Seeking parenting orders from the Court is often an unavoidable step for parties who are unable to agree on the care arrangements of their child. In cases where mediation has not been successful and a disagreement over parenting arrangements has progressed to the courts, the orders will impose enforceable legal obligations on the involved parties.
Meeting these obligations then falls on those who are bound by the orders and strict compliance with them on an ongoing basis is crucial for the involved parties.
Complying with a parenting order
Parents are required to comply with all of the terms set out in the order. They must also facilitate any actions the child has to perform with respect to living or spending time or communicating with each of the parents.
For example, if the parenting order requires a child to spend a set amount of time with the father, the mother must facilitate such time by making the child available for such contact time.
Changing a parenting order
In some circumstances a parenting order may be varied or set aside.
If both parties agree on certain changes, they can enter into a parenting plan which will replace the order issued by the court. The parenting plan should be in writing and signed by both parties.
If one of the parties wishes to change parenting arrangements set out in the orders, there is also the option of applying for another parenting order through the court. The court has power to discharge, vary suspend or revive a parenting order, albeit in limited circumstances and only if it is in the best interests of the child. In considering whether a previously made order should be varied, the Court needs to be satisfied that there has been a significant change in the circumstances relating to the care of the child and then make the decision weighing up all the factors for and against the proposals of each party, having special regard to the best interests of the child.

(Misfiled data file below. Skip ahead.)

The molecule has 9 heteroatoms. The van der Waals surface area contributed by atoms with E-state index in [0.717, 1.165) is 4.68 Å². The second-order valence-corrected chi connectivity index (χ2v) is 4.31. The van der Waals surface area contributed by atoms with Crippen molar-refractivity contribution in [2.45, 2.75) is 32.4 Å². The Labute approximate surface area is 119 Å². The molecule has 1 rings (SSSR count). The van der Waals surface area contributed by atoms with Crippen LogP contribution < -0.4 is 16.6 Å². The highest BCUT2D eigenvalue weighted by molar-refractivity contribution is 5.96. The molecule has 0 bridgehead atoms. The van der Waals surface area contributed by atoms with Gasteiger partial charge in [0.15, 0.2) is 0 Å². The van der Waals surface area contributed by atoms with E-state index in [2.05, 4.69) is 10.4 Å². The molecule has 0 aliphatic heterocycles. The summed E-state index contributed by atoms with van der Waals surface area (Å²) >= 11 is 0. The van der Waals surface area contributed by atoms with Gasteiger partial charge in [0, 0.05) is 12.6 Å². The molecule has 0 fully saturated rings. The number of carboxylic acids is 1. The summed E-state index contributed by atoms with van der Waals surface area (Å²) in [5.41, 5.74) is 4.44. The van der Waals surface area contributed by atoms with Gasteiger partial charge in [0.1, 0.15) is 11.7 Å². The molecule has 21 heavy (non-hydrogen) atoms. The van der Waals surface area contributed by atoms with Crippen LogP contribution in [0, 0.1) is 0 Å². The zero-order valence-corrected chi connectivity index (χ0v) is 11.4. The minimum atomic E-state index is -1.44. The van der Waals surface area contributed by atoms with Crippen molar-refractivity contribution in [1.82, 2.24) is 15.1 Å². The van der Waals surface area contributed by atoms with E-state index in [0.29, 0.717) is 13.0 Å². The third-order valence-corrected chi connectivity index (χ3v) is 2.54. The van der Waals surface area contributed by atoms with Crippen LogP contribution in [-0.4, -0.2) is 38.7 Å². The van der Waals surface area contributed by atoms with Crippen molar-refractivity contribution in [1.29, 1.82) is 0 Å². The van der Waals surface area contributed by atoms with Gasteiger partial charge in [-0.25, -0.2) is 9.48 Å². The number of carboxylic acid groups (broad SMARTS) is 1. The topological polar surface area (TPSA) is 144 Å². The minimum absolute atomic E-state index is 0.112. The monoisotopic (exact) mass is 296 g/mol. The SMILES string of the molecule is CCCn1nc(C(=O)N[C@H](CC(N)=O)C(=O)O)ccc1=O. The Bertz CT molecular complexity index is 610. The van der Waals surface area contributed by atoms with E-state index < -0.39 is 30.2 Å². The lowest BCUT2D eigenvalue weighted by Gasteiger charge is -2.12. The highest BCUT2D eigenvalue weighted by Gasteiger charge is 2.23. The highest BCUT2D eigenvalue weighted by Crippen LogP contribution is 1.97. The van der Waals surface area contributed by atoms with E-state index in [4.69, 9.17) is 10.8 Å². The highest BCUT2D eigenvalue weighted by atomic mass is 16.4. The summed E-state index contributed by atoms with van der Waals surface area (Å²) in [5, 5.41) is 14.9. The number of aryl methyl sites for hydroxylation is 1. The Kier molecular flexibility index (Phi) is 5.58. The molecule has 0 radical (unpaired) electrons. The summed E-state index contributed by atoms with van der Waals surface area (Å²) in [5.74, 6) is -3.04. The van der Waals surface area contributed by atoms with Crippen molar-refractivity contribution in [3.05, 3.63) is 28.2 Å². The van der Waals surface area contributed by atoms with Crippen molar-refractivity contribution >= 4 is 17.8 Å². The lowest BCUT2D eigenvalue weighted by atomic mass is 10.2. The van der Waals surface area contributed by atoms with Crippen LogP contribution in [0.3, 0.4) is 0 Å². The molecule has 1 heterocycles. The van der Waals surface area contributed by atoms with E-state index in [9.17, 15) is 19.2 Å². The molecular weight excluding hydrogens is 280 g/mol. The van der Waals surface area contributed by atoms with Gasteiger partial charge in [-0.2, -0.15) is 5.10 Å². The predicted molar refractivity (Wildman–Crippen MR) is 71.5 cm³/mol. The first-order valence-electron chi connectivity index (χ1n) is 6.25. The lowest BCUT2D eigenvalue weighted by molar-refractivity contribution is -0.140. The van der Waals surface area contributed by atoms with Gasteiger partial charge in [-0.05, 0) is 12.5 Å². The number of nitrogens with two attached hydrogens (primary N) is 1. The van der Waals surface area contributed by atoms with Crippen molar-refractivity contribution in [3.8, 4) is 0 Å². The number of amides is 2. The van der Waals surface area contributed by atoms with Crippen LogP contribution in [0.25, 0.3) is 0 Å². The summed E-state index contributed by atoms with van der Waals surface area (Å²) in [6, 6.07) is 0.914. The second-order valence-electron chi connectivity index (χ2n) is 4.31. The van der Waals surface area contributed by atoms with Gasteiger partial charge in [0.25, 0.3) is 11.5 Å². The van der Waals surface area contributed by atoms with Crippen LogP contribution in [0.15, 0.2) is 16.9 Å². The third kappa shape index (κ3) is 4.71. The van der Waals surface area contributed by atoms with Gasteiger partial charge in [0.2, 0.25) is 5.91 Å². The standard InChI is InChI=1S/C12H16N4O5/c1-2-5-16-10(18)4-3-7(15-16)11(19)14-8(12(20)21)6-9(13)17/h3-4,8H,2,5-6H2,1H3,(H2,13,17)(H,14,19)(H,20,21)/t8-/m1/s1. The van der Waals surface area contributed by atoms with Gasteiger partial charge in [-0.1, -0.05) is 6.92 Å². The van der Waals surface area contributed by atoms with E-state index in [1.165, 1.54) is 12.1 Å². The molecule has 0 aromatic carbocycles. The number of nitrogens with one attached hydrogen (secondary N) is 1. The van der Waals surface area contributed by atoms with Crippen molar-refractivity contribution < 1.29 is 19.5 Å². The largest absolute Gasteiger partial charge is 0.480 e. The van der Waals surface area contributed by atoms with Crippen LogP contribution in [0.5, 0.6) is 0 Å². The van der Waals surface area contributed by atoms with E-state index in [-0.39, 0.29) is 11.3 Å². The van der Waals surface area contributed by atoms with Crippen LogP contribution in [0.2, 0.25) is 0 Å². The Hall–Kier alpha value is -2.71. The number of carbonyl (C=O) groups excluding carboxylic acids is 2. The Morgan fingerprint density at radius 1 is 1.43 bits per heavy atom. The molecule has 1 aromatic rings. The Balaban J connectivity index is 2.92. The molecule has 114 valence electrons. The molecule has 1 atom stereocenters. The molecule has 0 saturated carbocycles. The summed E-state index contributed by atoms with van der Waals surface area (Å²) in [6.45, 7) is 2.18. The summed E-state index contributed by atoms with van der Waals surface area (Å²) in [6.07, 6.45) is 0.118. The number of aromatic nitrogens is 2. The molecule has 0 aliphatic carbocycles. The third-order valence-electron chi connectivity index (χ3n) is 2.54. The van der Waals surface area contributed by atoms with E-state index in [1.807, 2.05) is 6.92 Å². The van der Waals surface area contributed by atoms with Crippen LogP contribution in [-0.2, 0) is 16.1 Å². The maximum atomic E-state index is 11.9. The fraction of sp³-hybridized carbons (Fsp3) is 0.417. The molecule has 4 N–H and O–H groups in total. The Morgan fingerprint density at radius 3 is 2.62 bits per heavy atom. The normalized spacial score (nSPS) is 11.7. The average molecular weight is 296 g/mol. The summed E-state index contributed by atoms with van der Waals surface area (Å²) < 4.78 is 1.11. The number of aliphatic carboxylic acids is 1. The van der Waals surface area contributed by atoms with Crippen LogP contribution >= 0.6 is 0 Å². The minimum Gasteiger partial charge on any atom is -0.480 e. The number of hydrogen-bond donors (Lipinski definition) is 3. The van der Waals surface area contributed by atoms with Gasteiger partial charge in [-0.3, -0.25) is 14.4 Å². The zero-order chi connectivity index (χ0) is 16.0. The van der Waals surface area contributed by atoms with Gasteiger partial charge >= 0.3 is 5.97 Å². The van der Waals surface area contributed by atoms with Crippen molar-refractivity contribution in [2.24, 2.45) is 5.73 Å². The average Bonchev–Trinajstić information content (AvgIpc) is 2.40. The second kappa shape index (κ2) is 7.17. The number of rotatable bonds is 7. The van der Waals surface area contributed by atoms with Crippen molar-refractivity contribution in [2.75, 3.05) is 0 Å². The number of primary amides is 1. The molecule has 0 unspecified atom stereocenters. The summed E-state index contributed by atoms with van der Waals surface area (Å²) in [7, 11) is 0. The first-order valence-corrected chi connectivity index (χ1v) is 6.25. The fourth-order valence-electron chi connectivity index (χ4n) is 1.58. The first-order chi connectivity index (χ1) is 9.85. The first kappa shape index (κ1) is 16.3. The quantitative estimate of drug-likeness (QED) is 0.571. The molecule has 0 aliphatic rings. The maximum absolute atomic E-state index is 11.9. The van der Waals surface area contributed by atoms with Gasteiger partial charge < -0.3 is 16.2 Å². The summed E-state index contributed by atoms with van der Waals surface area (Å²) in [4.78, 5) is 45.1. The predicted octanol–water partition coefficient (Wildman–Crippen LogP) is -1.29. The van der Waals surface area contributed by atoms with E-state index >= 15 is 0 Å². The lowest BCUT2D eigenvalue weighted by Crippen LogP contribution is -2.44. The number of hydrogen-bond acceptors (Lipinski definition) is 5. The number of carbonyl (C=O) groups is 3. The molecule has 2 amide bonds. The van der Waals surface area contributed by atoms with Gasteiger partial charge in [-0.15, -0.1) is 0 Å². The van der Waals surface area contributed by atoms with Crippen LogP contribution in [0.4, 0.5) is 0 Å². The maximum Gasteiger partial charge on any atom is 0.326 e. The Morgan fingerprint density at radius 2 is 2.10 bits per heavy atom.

Regardless of the avenue taken, the parenting order will remain in force until a new parenting plan is drafted or the court makes a new order.
If one of the parties fail to comply with the obligations imposed by court orders, it is open to the other party to file an application with the court seeking enforcement of the orders and, possibly, penalties for a breach of the orders. The court will then consider whether there is a reasonable excuse behind the breach and whether any orders should be made penalising the party accused of such breach.
Parenting orders are a complicated aspect of family law, so it's important those involved seek legal advice early from a family lawyer. This can ensure they have the right information throughout the process of organising custody of a child, from initial mediation through to complying with any orders issued by the courts.